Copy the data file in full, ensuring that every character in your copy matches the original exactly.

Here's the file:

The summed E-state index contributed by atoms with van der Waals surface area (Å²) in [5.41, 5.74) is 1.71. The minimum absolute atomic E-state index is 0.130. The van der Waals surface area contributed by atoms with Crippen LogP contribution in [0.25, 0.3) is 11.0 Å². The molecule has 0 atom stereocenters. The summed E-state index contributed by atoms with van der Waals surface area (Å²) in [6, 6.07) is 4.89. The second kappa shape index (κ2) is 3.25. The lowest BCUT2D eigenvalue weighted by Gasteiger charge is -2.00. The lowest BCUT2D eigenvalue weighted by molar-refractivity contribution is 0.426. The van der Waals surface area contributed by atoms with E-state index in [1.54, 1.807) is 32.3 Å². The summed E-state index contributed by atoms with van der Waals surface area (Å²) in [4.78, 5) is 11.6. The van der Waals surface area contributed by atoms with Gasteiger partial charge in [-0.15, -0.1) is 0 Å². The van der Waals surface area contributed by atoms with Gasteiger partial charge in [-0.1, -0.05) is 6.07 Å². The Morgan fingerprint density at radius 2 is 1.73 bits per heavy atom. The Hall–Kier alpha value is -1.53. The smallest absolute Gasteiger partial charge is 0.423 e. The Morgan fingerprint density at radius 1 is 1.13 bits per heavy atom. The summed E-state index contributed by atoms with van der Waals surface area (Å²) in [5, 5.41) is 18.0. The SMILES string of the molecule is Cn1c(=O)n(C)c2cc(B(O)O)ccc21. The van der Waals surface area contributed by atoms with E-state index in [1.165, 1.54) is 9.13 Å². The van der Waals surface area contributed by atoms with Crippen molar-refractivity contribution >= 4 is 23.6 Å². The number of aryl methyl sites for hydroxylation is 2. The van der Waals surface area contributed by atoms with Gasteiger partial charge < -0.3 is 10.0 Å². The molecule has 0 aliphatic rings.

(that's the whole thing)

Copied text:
The summed E-state index contributed by atoms with van der Waals surface area (Å²) in [5.41, 5.74) is 1.71. The minimum absolute atomic E-state index is 0.130. The van der Waals surface area contributed by atoms with Crippen LogP contribution in [0.25, 0.3) is 11.0 Å². The molecule has 0 atom stereocenters. The summed E-state index contributed by atoms with van der Waals surface area (Å²) in [6, 6.07) is 4.89. The second kappa shape index (κ2) is 3.25. The lowest BCUT2D eigenvalue weighted by Gasteiger charge is -2.00. The lowest BCUT2D eigenvalue weighted by molar-refractivity contribution is 0.426. The van der Waals surface area contributed by atoms with E-state index in [1.54, 1.807) is 32.3 Å². The summed E-state index contributed by atoms with van der Waals surface area (Å²) in [4.78, 5) is 11.6. The van der Waals surface area contributed by atoms with Gasteiger partial charge in [-0.15, -0.1) is 0 Å². The van der Waals surface area contributed by atoms with Gasteiger partial charge in [-0.1, -0.05) is 6.07 Å². The Morgan fingerprint density at radius 2 is 1.73 bits per heavy atom. The Hall–Kier alpha value is -1.53. The smallest absolute Gasteiger partial charge is 0.423 e. The Morgan fingerprint density at radius 1 is 1.13 bits per heavy atom. The summed E-state index contributed by atoms with van der Waals surface area (Å²) in [5, 5.41) is 18.0. The SMILES string of the molecule is Cn1c(=O)n(C)c2cc(B(O)O)ccc21. The van der Waals surface area contributed by atoms with E-state index in [1.165, 1.54) is 9.13 Å². The van der Waals surface area contributed by atoms with Crippen molar-refractivity contribution >= 4 is 23.6 Å². The number of aryl methyl sites for hydroxylation is 2. The van der Waals surface area contributed by atoms with Gasteiger partial charge < -0.3 is 10.0 Å². The molecule has 0 aliphatic rings.